1. The only point in this appeal is whether the sale should be upheld in view of the findings of fact of the learned Subordinate Judge. He has found that out of the consideration of Rs. 600, Rs. 300 went towards discharging the debts binding on the reversioner and the other Rs. 300 was for the maintenance of the 2nd defendant. The 2nd defendant, who is a widow, was unable to maintain herself out of the income of her husband's property, which consisted only of the plaint house, and was obliged to borrow. It has been proved satisfactorily and has been found by the Judge that she did incur a debt of Rs. 300 in order to maintain herself: The property left by the husband was only a house which produced no income. She had to sell the house for the purpose of paying off the debt already incurred and for maintaining herself. It is not suggested that the house was worth more than Rs. 600 paid by the plaintiff for the sale. The Subordinate Judge has set aside the sale of the property with regard to a half and has upheld the sale as regards the other half. It is difficult to see how a house like this could be divided into two halves. No doubt if the house can be divided into two halves it might be said that his order is sustainable. But this being a small house in a town and in the absence of any evidence that the house could be divided into two equal moieties and that the two moieties could be conveniently enjoyed, such a decree cannot be said to be correct.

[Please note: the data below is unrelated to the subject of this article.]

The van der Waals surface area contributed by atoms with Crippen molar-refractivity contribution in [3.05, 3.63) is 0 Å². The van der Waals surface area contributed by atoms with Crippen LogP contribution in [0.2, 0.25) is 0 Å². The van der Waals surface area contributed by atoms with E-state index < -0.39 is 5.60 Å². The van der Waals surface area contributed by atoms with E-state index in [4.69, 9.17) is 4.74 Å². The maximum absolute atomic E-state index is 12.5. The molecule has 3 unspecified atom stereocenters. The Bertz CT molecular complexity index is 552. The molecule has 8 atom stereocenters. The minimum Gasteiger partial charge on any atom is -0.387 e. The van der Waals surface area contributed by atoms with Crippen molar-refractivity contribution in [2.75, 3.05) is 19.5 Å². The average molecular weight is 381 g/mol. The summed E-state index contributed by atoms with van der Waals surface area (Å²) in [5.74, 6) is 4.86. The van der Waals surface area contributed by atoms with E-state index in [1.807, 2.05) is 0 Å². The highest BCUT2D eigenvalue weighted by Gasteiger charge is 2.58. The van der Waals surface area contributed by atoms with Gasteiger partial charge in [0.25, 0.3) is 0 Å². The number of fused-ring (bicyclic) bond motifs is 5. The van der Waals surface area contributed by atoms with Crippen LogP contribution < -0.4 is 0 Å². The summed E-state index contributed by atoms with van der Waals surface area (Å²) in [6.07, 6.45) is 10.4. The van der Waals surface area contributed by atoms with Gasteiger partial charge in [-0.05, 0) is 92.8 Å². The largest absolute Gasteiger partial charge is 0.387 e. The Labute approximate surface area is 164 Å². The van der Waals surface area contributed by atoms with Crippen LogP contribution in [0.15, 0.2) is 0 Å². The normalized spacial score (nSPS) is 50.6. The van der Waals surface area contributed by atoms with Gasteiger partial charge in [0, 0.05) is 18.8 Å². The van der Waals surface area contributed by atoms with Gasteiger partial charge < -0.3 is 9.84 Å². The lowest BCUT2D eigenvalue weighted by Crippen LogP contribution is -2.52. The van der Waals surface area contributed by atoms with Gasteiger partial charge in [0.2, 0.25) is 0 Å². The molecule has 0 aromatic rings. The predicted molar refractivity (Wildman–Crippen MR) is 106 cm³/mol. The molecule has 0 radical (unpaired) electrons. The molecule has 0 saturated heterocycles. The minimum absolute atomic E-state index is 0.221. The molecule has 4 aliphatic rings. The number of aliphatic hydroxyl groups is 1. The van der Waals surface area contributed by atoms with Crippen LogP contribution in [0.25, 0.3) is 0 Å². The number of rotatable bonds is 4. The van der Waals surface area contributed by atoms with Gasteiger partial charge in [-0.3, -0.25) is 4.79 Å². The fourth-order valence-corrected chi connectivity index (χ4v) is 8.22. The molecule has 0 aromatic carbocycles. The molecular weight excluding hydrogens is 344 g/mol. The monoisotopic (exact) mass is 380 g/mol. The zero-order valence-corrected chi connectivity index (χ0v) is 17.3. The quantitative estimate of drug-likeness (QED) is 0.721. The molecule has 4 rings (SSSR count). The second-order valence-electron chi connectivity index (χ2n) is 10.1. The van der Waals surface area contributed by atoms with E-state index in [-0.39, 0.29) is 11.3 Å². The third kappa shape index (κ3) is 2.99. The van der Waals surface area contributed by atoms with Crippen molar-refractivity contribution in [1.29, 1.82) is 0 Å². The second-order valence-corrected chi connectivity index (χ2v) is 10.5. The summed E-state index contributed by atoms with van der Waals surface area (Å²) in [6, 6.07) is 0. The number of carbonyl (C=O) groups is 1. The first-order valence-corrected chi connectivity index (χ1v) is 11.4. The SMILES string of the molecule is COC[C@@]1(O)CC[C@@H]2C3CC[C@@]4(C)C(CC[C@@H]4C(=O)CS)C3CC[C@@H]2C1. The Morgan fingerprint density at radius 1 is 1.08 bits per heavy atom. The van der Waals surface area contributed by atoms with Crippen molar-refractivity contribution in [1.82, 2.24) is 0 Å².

2. The question is whether the sale of the property should be upheld or not. The Subordinate Judge seems to think that a widow cannot alienate property for future maintenance. It is well settled that a widow can alienate her husband's property for paying off the debts incurred for her own maintenance. The question is whether she can do so for future maintenance? There is no hard and fast rule that a widow cannot alienate property for future maintenance. Each case would depend upon its circumstances. In this case there is no other property and the only property is not capable of yielding any appreciable income. I do not see why the widow should starve herself in order to benefit the reversioners. It is admitted by the plaintiff that the widow (2nd defendant) is living by begging. If that is so, there is every reason why she should find means to support herself by selling the only property that: descended to her from her husband. No doubt if there are other properties from which she, could get some income it may be said that she is not justified in selling the house. Where land of considerable extent is sold and only a part of the consideration is found to be binding on the rever-sioner, it may be. a question for the Court whether a portion of the land should be taken by the alienee and the rest should be released from the sale. But in a case like this I see no reason why in order to benefit the reversioner the widow should be prevented from selling the property and maintaining herself from the proceeds of the sale. As I have already observed, it is not suggested that the sale is not a bona fide one. On the. other hand it is clear that Rs. 600 was paid in cash before the Sub-Registrar, half of which went towards liquidating the debt incurred for maintenance and the other half was kept for maintaining herself with. It is unnecessary to discuss this point at any length as I am quite satisfied that in this case the widow had no other means of maintaining herself than by selling the only property that descended to her.